PORTLAND — As marches go, it wasn’t a particularly big one and, given the timing — a cold January afternoon, not long before sunset — it didn’t attract anything in the way of a crowd.

But that wasn’t really the point, said Rachel Talbot Ross, state director of the NAACP and one of the organizers of the short march from the Preble Street Resource Center to City Hall on the weekend of Martin Luther King Jr. Day.

“We march to keep the tradition of marching alive,” Ross said Saturday after about 150 people had concluded the walk.

Ross noted that much of the civil rights movement was built around marching, whether it was Selma to Montgomery, Ala., or the March on Washington in 1963.

“If there are five or more of us, we’re going to keep on marching,” Ross said.

Once at City Hall, remarks were kept brief in recognition of the cold.

One speaker was Ethan Strimling, a former state senator, who urged his fellow marchers to keep up the tradition of nonviolent protest espoused by King.

He connected those earlier protests with the present-day Occupy movement and said he regretted that the Portland City Council didn’t support that movement by voting to allow that group to continue its encampment in Lincoln Park.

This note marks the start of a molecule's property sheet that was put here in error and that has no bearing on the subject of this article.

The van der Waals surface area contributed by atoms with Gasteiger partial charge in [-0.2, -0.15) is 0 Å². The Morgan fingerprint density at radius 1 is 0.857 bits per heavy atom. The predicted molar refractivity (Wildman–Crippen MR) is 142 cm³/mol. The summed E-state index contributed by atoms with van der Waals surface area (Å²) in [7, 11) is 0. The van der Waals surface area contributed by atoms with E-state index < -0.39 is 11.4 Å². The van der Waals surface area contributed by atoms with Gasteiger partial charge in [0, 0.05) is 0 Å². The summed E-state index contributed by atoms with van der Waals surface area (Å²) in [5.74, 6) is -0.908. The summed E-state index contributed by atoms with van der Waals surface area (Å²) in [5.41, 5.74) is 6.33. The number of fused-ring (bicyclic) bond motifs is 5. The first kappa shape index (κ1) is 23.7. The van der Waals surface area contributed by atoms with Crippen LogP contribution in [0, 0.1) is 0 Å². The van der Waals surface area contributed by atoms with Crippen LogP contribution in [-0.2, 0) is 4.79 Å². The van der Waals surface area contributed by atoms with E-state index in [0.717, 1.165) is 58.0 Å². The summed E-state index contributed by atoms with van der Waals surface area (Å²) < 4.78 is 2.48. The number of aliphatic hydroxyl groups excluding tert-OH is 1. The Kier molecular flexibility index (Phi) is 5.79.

Instead, the council in November turned down a permit request from the group and has since opposed Occupy Maine’s effort in court to win the right to stay in the park.

Earlier Saturday, a community discussion at the Preble Street Resource Center about inequity, racism and classism kicked off events honoring King.

About 150 people participated in the discussion, many of them students from more than a dozen middle and high schools, colleges and youth training programs across the state. They formed into small groups to talk about poverty in Maine and King’s ideas about race, class and power.

“The essence of these events is to ask, are we more or less democratic since Martin Luther King,” Ross said.

Students said they heard about the events from friends and decided to attend to learn more about King.

“There is a group that appreciates Martin Luther King in Portland,” said Huda Hassan, a student at Portland High School.

Qutaiba Hassoon, a student at Deering High School, said he had never heard about Martin Luther King until he moved to Portland from Iraq three years ago.

“He made peace between blacks and whites,” said Hassoon.


Only subscribers are eligible to post comments. Please subscribe or to participate in the conversation. Here’s why.

Use the form below to reset your password. When you've submitted your account email, we will send an email with a reset code.